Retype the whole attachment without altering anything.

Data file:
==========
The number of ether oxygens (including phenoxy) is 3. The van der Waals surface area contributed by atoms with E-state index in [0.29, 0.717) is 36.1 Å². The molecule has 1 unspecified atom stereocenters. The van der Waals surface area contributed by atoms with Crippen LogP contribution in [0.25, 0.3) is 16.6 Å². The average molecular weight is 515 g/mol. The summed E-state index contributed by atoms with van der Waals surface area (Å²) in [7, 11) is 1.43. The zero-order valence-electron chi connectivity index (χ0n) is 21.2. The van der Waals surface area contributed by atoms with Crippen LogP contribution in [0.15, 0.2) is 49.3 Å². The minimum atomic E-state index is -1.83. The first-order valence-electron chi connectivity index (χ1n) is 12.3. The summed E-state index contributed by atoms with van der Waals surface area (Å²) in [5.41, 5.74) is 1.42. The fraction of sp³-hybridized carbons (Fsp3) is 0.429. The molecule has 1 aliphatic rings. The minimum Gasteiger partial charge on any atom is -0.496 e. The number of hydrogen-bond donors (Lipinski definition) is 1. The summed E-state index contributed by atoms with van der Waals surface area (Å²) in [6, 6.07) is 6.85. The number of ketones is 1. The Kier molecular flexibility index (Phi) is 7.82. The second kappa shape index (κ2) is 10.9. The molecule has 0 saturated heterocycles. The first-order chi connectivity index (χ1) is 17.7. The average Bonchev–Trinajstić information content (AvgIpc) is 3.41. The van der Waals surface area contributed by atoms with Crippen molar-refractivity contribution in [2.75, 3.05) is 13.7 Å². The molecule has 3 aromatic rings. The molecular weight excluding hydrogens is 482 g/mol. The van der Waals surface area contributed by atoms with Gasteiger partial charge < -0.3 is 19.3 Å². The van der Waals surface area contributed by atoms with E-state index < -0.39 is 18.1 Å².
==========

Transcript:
The number of ether oxygens (including phenoxy) is 3. The van der Waals surface area contributed by atoms with E-state index in [0.29, 0.717) is 36.1 Å². The molecule has 1 unspecified atom stereocenters. The van der Waals surface area contributed by atoms with Crippen LogP contribution in [0.25, 0.3) is 16.6 Å². The average molecular weight is 515 g/mol. The summed E-state index contributed by atoms with van der Waals surface area (Å²) in [7, 11) is 1.43. The zero-order valence-electron chi connectivity index (χ0n) is 21.2. The van der Waals surface area contributed by atoms with Crippen LogP contribution in [0.15, 0.2) is 49.3 Å². The minimum atomic E-state index is -1.83. The first-order valence-electron chi connectivity index (χ1n) is 12.3. The summed E-state index contributed by atoms with van der Waals surface area (Å²) in [5.41, 5.74) is 1.42. The fraction of sp³-hybridized carbons (Fsp3) is 0.429. The molecule has 1 aliphatic rings. The minimum Gasteiger partial charge on any atom is -0.496 e. The number of hydrogen-bond donors (Lipinski definition) is 1. The summed E-state index contributed by atoms with van der Waals surface area (Å²) in [6, 6.07) is 6.85. The number of ketones is 1. The Kier molecular flexibility index (Phi) is 7.82. The second kappa shape index (κ2) is 10.9. The molecule has 0 saturated heterocycles. The first-order chi connectivity index (χ1) is 17.7. The average Bonchev–Trinajstić information content (AvgIpc) is 3.41. The van der Waals surface area contributed by atoms with Crippen molar-refractivity contribution in [2.75, 3.05) is 13.7 Å². The molecule has 3 aromatic rings. The molecular weight excluding hydrogens is 482 g/mol. The van der Waals surface area contributed by atoms with Gasteiger partial charge < -0.3 is 19.3 Å². The van der Waals surface area contributed by atoms with E-state index < -0.39 is 18.1 Å².